• Baptist Churches in Pre-WWII Imperial Japan
    This album highlights the Wada family’s missionary work in Japan and other parts of Asia before 1930. These photos have attracted the attention of many researchers in the US and Japan.

  • Moneta /Gardena Valley Baptist Church (1930-1940)
    The Wada family served at the Monet/Gardena Valley Baptist Church for over 10 years. It was considered one of the cornerstone Southern California Baptist churches before World War II, along with Evergreen and Los Angeles Baptist Churches. It was at Gardena where Kuni Wada helped develop the Sunday School, modeled after the famous Kure Baptist Sunday School in Hiroshima-ken, Japan. Mitch Homma later grew up attending this church.

Homma reflected on the significance of Discover Nikkei. “As the Nikkei community is worldwide now, Discover Nikkei provides a common thread of connectivity. Discover Nikkei is a multimedia community digital tool linking a wider audience outside of a particular region.”

Rev. Masahiko Wada and daughter Mutsu infront of Moneta Baptist Japanese Mission Church (now Gardena Valley Baptist Church) circa 1929. Courtesy of Mitch Homma. 

The Amache Alliance and the Signing of the Amache National Historic Site Bill (H.R. 2497) in 2022

Homma’s work on Discover Nikkei and getting feedback and inspiration from Amache survivors led him to get involved in Amache preservation efforts. This in turn led to the formal creation of the 501.c3 nonprofit Amache Alliance organization which supported the campaign to make Amache part of the National Park System. As part of this campaign, the Amache Alliance referred many U.S. Congress members, staffers, and other advocacy groups to the Discover Nikkei website to learn the stories of Amache families.  

In March 2022, President Biden signed the Amache National Historic Site Bill (H.R. 2497), which authorized the establishment of Amache as a unit of the National Park System to “preserve, protect, and interpret for the benefit of the present and future generations resources associated with the incarceration of civilians of Japanese ancestry during World War II....”4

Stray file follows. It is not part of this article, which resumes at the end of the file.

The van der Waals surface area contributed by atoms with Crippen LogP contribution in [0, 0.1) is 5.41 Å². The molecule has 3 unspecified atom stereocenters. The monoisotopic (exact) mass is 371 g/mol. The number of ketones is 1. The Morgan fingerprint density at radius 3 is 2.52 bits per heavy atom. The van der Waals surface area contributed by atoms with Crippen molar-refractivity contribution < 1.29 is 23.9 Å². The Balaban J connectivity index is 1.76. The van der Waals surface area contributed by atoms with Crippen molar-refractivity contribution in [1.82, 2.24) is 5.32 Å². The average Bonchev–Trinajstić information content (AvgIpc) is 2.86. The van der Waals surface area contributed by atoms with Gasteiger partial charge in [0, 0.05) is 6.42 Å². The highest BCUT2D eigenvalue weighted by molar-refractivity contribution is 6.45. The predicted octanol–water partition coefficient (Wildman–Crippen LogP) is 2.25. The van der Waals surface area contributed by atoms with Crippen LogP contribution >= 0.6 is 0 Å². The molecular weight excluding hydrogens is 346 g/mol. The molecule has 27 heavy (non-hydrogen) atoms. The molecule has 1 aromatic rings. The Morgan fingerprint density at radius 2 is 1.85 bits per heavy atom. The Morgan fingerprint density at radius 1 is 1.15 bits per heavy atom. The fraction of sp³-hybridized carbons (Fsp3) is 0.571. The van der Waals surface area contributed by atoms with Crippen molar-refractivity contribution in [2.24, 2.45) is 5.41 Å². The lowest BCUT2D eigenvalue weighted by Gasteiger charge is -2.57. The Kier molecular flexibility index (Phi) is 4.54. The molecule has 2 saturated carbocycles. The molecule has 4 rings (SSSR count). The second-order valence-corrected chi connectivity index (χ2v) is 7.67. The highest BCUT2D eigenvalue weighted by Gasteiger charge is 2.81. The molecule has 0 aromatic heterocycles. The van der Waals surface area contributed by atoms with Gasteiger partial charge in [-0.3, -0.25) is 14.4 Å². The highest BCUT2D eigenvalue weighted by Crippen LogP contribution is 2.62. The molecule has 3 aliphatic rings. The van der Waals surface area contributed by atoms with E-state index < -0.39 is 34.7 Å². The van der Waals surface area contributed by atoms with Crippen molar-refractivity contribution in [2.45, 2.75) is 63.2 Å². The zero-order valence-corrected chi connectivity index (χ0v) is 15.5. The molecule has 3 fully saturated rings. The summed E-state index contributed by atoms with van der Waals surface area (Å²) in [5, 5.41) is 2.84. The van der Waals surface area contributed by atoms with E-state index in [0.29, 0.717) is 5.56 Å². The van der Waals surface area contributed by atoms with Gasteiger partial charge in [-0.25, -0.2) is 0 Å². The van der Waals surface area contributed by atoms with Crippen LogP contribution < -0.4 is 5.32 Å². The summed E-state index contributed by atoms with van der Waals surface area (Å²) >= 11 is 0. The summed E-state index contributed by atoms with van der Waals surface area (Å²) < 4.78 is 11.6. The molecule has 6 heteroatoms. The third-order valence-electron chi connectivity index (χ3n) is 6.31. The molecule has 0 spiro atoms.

1. “Kyushiro ‘John’ Homma: Amache,” NVC Foundation Japanese Americam Memorial Wall.

2. For more information, see Discover Nikkei, “Incarceration Years: Lordsburg/Santa Fe Seagoville, Amache Camp Photos and DOJ Documents” and Densho Digital Repository for an interview with Mutsu Homma on August 27, 1997.

3. See the Discover Nikkei story, “Paul Howard Takemoto and Alice Takemoto: On Resettlement, Revisiting the Past, and Reconnection - Part 2 of 2.”

4. Summary: H.R.2497 - 117th Congress (2021-2022).


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For Every Generation: Recovering and Sharing Family Histories

Saturday August 13 from 2-3:30pm at JANM (In person / Virtual) 

Join us as we learn from Dr. Gail Y. Okawa, Mitch Homma, Elizabeth Nishiura, and Laura Dominguez-Yon about their families and the efforts they’ve made to record and share their stories and preserve the unique and rare objects that are featured in Sutra and Bible. Nancy Ukai, Project Director of 50 Objects, will moderate the conversation.

For more information >>


© 2022 Karen Kawaguchi

Amache Alliance (organization) Amache concentration camp American Baptist Churches USA Baptists buildings California churches Colorado concentration camps family histories Gardena Gardena Valley Baptist Church genealogy Japan migration missionaries Mitch Homma religion Southern California United States World War II World War II camps
About the Author

Karen Kawaguchi is a writer based in New York City. She was born in Tokyo to a Japanese mother and a Nisei father from Seattle. He served in the U.S. Army’s Military Intelligence Service while his family was incarcerated at Minidoka. Karen and her family moved to the U.S. in the late 1950’s, living mostly in the Chicago area. In 1967, they moved to Okinawa where she went to Kubasaki High School. She subsequently attended Wesleyan University (CT) and later lived in Washington, D.C., Dallas, and Seattle. She recently retired as an editor in educational publishing, having worked for Heinemann, Pearson, and other leading publishers. She volunteers for organizations such as Literacy Partners (adult ESL) and enjoys going to Japan Society, art museums, and botanical gardens. She feels fortunate to be able to draw deeply from the three cultures in her life: Japanese, American, and Japanese-American.

Updated June 2022